Enpar wastewater treatment system passes first round of tests in Edmonton
First-phase tests of Enpar Technologies' AmmEl-HC system at Edmonton's Wastewater Research and Training Centre hav been extremely successful, the company reported early this month. The system, developed by Guelph, Ontario-based Enpar, is an advanced electrochemical wastewater treatment technology which converts toxic ammonia directly to environmentally benign nitrogen gas. It is being tested at Edmonton's Gold Bar wastewater treatment plant, home to the research centre. Effective management of high ammonia-content waste streams will enable municipalities to achieve year-round compliance with environmental regulatory standards and limits.
The first stage of the testing was conducted by Sam Su, an MSc student working under the direction of Dr Ian Buchanan, an environmental engineering professor from the University of Alberta's department of civil and environmental engineering. Based on the positive test results obtained by Su, Enpar carried out an optimization program designed to reduce the overall operating cost for centrate/filtrate wastewaters with a temperature range between 8 and 24* C.
The optimization process succeeded in reducing the operating cost by 33%, from a mean of $7.17 to $4.79 per cubic metre (m3) of water treated. The water contains extremely high ammonia levels ranging from 1 to 1.2 kilograms of ammonia per m3. These levels are approximately 40 times the normal concentration of ammonia in municipal wastewater where the estimated operating cost for a biological system averages $1.00 per m3. The AmmEL-HC system was able to remove 40 times the normal amount of ammonia for only five times the normal operating cost.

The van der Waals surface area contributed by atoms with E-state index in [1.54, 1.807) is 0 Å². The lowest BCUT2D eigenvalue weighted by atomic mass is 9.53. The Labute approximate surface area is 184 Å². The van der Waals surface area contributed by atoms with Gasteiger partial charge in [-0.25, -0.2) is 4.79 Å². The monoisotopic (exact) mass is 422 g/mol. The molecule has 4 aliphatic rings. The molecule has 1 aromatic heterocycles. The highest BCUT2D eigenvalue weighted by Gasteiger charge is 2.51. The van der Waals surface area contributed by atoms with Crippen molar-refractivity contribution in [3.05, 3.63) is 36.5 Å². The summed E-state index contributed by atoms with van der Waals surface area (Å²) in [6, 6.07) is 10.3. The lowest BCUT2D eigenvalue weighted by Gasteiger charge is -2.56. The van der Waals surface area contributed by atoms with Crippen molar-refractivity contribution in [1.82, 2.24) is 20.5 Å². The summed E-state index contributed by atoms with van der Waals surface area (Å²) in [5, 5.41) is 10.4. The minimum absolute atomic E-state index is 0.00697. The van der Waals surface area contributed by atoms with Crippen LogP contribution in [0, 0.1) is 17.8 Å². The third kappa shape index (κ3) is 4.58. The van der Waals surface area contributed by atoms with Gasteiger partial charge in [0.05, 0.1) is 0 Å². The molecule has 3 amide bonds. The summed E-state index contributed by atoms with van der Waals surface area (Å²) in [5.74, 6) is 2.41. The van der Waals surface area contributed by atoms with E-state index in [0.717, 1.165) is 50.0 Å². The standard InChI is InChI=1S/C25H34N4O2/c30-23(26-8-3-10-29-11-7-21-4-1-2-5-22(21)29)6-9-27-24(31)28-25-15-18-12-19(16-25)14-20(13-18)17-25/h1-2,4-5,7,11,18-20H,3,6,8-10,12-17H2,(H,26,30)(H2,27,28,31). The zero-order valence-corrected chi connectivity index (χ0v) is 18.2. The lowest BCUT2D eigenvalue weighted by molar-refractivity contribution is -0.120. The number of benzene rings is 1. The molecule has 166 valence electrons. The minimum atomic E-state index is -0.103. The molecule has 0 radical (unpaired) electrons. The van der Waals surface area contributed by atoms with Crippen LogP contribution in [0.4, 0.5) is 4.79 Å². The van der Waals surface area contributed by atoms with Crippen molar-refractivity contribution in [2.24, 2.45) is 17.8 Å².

As predicted, the AmmEL system performed extremely well, confirming the system's effectiveness at treating high-ammonia waste streams. Enpar believes the implementation of a full-scale system would effectively address the ammonia problem that Edmonton experiences during the colder months of the year.
The next phase of testing will involve treating centrate from the anaerobic digester. Modeling indicates that the operating cost will drop further to $4.25 per m3, as the temperature of the effluent averages 35* C and increased temperature is known to enhance the removal of ammonia from the waste stream during the first stage of the treatment process. Enpar anticipates that successful testing will result in commercial installations within the near future.
Based in Guelph, Ontario, Enpar is an environmental technology company applying its proprietary electrochemical processes to the treatment of wastewater and drinking water contaminated by metals or nutrients, e.g. nitrate/ammonia associated with the mining, metal processing, chemical, agricultural, municipal and waste management sectors.
Its patented DesEL (deionization), AmmEL (ammonia) and NitrEL (nitrate) technologies offer alternatives to biological, ion exchange, and reverse osmosis systems for contaminant removal, while its AmdEL (acid mine drainage) is dedicated to the prevention of acidic leachate production from sulfide mine waste. For high value metals recovery, Enpar is currently in the advanced stage of development of the ExtrEL (extraction) product.